The mean Doppler shift provides a direct measure of the radial velocity. The adaptive moments estimation algorithm has a built-in quality check. Backscattered echoes of SNR below –15 dB are not considered for wind vector computation. Consistency of the radial wind component is also checked in the adaptive moments estimation method by comparing the current mean Doppler velocity profile with the previous Doppler velocity profiles. A threshold is set for checking the validity of the retrieved velocities using the relation |(DVdiff/MD)| < 0.2, where DVdiff is the difference in mean Doppler velocities for the same range gate between the two consecutive frames, and MD is the mean of the mean Doppler velocities in the previous and current frames. The threshold value of 0.2 is found to be the most acceptable after checking a number of profiles in different conditions. Further details of the algorithm may be obtained from Anandan et al.(2005).When the observations are made at three look angles in anon-coplanar direction, the wind vector (zonal, meridional, and vertical) can be determined using the standard expressions given by Kouznetsov et al. (2004).

The Scintec (2008) sodar operates in multifrequency (1.65–2.75 KHz) mode for different tilt angles and in different directions. The phased array consists of 8 × 8 tweeters vertically pointing (direct upward). The system can generate 50 W of acoustic power with a beamwidth of 5°. Pulse width, pulse repetition rates, and integration time are user-selectable for getting different ranges and temporal resolutions. The time series data obtained are subjected to FFT to get the Doppler power spectrum. Lower-order moments and wind velocities are derived from the Doppler power spectrum. Complete signal analysis and the processing package are developed and supported by Scintec. The main specifications of the NARL and Scintec sodars are given in Table 1. Background acoustic noise is found to be below 36dBa in the transmission frequency range of the Sodar systems.

3. Sample observations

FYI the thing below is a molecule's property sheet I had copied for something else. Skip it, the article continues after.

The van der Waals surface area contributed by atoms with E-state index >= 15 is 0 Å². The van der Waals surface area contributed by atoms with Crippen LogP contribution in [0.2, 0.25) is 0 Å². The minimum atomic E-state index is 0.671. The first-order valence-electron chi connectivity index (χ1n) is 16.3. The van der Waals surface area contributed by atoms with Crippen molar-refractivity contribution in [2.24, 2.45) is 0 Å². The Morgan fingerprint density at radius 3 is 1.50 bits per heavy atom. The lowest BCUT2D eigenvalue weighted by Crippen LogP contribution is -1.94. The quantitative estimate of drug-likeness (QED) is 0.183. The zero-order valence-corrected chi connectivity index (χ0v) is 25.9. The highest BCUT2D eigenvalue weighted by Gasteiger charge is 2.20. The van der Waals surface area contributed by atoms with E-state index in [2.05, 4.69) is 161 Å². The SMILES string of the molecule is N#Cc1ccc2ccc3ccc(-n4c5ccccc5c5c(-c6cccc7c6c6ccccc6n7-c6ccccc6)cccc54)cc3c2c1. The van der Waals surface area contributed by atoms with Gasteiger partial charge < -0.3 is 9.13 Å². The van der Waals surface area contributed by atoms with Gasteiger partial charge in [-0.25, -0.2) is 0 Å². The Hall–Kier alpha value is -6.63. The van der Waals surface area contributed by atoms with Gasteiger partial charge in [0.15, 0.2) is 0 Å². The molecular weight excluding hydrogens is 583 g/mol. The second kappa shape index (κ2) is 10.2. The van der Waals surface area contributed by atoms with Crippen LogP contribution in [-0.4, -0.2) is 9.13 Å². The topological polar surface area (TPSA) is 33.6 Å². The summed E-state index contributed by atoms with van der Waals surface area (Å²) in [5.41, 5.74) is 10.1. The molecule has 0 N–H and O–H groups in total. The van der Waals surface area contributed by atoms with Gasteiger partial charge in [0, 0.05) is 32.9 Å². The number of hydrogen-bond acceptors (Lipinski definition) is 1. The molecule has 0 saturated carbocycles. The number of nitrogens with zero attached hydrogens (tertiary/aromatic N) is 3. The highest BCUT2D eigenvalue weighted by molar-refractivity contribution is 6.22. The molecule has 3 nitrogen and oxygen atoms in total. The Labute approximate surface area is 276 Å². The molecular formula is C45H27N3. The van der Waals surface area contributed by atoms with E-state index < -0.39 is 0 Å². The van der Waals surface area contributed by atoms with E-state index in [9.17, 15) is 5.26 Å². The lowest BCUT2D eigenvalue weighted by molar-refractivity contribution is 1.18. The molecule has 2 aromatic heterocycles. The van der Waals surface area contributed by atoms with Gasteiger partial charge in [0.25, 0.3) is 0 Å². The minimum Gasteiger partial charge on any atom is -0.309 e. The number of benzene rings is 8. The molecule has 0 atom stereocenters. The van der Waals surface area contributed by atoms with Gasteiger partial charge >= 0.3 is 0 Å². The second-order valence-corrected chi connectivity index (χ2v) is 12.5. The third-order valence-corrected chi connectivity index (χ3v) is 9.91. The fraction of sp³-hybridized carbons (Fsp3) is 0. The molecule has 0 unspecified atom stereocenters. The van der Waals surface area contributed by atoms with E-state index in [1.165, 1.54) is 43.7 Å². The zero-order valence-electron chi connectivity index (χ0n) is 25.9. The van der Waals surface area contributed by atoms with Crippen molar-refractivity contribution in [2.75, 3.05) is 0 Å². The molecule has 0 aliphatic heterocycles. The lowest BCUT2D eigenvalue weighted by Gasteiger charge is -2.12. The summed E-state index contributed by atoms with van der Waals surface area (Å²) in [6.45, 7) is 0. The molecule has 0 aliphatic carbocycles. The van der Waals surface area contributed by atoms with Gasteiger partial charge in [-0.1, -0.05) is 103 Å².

For the scientific validation, two sodar systems were operated simultaneously from 31 January to 2 February 2007. The observation reported here for the NARL sodar is with 1800-Hz transmission frequency, 180-ms pulse width corresponding to 30-m range resolution, repetition interval of 9 s (1500 m), and beam tilt angle of 16°. Scintec sodar operates in multifrequency mode with multiple tilt angles in different directions. We selected the same range and temporal resolutions as those of the NARL sodar for the Scintec system. The other operational parameters are preprogrammed inside the system. Both of the systems were operated in a nearby location separated by 100 m and oriented toward true north. Wind vectors are averaged for every 10 min for both of the sodars. This is a tropical rural station free from urban air pollution. Observations are conducted on clear and sunny days with moderate winds up to 10 m s−1. Figure 2 shows Doppler power spectra of the NARL sodar from three beams (zenith, north, and east). During convective conditions, the vertical velocities reached the values of 2.5 m s−1. The wind vector plot for 1 February 2007 is shown in Fig. 3a. Height coverage of wind profiling is varying from 750 to 1200 m during the observation period. After the quality check, data are plotted only up to 750 m. This figure indicates that the day was predominated by the northeasterly winds. There is a clockwise change in the wind direction from northeast to southeast at noontime. There were calm winds in the night, and windy conditions prevailed in the daytime during the period of experiment. The sodar echogram recorded for the same day (Fig. 3b) clearly shows a typical diurnal behavior of the ABL with a stable NBL, roughly between 2000 and 0800 LT, and an unstable CBL, roughly between 1000 and 1800 LT. The surface layer with a height of 50–75 m is discernable in the figure. The NBL develops after the sunset and attains a maximum height of 550 m around 0200 LT and then stays constant until sunrise. After sunrise, due to solar heating the NBL is changed into the convective boundary layer and the start of the convection process is observed. Development of thermal plumes and their rise up to 400–500 m in a period of 15–20 min can be clearly inferred from the echogram. The energy needed for thermals to persist is given by the turbulence mechanism and buoyancy forcing. Because of the dissipation to the turbulence in the upper heights, thermals will also disappear into the free atmosphere by the mixing of free air into the mixed layer. When turbulence is minimal, thermals disappeared, especially at upper heights. Since most of the time the Scintec sodar could give wind profiles up to 500 m, all the comparisons presented here are restricted to below 500 m.